This festival also coincides with pilgrimage in Mecca. Muslims go to the mosques in the morning to offer prayers to Allah, and then sacrifice the animal at home. Bakr means 'sheep', and on Bakrid, the affluent sacrifice one animal per member of the family, and distribute one-thirds of the meat among the poor and the same amount for your relatives and family. A full-grown camel, cow, goat or sheep, free from any disease, is sacrificed Prayers are offered in the mosques and the sacrificial meat is then distributed among family and poor after the Id prayers. Special delicacies of Dal Ghost are prepared and served among family and friends on the occasion.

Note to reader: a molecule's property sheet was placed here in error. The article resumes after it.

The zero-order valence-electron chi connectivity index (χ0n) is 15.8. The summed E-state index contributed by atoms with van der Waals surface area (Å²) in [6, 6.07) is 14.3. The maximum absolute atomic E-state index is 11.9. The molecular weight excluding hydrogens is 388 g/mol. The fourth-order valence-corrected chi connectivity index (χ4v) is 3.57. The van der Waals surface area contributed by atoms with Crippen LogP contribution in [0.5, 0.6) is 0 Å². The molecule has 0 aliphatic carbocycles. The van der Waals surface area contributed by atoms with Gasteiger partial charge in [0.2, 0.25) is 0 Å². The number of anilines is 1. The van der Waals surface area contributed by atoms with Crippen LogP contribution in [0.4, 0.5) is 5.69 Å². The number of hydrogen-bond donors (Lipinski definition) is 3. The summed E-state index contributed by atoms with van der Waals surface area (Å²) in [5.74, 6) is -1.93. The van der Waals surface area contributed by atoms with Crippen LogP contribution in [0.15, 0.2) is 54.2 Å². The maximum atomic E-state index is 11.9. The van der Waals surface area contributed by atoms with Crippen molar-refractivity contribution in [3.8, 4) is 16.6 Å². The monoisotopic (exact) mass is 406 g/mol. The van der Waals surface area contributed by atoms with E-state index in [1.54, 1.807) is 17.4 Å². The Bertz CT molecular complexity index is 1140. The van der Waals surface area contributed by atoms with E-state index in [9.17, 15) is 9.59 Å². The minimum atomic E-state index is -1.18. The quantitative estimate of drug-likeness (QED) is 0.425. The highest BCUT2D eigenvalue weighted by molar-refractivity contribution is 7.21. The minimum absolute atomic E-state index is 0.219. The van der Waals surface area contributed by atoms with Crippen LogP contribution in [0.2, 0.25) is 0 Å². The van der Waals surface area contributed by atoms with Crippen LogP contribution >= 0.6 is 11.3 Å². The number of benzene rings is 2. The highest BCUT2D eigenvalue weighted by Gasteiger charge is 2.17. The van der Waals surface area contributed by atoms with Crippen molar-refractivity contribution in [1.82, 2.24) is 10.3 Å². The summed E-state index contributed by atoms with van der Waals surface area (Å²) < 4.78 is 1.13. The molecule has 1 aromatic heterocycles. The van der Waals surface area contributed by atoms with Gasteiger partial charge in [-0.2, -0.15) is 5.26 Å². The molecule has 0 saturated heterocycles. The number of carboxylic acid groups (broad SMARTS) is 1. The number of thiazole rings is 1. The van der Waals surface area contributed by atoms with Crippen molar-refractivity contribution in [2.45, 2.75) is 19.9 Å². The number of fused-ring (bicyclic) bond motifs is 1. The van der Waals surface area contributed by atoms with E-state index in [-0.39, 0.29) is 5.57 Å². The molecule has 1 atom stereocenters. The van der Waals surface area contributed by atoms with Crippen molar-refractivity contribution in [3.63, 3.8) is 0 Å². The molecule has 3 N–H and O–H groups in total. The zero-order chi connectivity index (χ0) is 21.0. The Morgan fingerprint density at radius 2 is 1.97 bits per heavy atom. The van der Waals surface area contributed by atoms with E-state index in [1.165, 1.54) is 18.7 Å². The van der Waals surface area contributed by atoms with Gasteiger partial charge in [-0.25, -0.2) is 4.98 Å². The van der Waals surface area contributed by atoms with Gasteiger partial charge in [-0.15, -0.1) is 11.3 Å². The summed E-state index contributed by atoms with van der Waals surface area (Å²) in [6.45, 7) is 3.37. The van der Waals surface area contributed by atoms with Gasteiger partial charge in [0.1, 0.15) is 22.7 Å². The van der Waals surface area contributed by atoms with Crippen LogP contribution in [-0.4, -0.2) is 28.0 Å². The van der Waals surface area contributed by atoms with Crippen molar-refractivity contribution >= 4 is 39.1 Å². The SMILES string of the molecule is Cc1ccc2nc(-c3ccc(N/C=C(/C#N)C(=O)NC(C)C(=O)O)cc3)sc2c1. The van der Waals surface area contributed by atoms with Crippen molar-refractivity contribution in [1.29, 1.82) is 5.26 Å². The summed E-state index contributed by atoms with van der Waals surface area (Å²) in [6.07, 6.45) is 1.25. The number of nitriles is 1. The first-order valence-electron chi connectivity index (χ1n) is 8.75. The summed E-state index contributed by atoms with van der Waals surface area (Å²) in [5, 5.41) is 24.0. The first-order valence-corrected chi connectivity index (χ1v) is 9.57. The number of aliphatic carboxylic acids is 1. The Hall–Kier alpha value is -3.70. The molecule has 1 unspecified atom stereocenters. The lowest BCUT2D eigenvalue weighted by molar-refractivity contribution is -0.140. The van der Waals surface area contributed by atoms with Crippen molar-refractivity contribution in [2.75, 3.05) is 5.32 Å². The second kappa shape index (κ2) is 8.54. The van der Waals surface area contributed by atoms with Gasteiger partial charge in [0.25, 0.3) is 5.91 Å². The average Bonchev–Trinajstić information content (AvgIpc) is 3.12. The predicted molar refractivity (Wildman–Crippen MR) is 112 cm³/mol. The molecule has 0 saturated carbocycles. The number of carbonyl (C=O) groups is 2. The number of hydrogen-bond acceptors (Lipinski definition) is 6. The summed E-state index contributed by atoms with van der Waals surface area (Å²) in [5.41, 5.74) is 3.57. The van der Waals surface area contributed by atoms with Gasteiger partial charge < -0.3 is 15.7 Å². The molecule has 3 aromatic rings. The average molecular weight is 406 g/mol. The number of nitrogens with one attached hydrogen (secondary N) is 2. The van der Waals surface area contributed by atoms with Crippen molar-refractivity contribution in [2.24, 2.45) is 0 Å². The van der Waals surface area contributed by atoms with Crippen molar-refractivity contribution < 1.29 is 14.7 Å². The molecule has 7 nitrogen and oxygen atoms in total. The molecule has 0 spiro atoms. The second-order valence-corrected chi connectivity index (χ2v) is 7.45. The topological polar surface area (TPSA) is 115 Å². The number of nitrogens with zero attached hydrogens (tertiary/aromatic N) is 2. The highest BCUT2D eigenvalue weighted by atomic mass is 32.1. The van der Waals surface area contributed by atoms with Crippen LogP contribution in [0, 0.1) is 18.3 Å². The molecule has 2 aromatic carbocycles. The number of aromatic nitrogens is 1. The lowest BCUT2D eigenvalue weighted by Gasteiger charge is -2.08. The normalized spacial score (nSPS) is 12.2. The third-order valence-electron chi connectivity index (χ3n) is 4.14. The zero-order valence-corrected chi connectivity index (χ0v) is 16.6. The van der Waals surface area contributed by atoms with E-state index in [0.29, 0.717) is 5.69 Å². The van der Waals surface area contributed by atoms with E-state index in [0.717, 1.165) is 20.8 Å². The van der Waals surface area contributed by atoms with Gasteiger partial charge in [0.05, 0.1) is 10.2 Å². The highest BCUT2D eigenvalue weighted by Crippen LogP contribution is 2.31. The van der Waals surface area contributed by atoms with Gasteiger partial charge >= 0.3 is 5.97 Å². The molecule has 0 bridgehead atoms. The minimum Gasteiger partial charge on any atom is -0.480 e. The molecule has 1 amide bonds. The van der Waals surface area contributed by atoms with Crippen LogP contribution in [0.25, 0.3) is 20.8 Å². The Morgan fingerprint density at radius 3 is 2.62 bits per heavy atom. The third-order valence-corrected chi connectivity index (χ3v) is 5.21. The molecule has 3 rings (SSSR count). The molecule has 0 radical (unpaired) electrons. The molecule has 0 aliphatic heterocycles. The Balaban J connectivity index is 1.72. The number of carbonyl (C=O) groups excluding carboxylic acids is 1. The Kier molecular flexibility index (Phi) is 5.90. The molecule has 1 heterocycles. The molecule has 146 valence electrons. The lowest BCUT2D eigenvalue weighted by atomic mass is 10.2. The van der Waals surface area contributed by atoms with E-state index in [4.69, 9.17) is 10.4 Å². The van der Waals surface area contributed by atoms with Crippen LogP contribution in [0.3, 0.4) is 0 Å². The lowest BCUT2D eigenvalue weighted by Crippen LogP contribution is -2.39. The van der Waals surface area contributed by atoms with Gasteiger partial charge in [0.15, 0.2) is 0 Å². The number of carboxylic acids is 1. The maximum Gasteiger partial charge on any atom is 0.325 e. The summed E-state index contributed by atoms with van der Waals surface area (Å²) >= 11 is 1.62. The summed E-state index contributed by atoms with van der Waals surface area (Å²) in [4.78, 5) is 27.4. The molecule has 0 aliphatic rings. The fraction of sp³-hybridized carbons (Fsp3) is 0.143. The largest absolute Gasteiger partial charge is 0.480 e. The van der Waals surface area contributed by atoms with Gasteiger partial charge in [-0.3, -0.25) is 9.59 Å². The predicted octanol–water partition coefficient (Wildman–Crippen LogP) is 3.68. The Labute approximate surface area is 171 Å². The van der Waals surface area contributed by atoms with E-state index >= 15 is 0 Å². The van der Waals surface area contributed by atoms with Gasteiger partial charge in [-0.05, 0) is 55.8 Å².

20. Eid-ul-Fitr marks the end of the Arabic month of fasting, namely Ramadan. The festival is a festive and joyous occasion. Special foods in form sheer khorma and sawaiyan prepared for the day and are distributed to neighbours and friends.. It is an occasion of feasting and rejoicing. The faithful gather in the mosques to pray, friends and relatives meet and exchange greetings. Prayers, family get-togethers and feasts are the major highlights of the festival.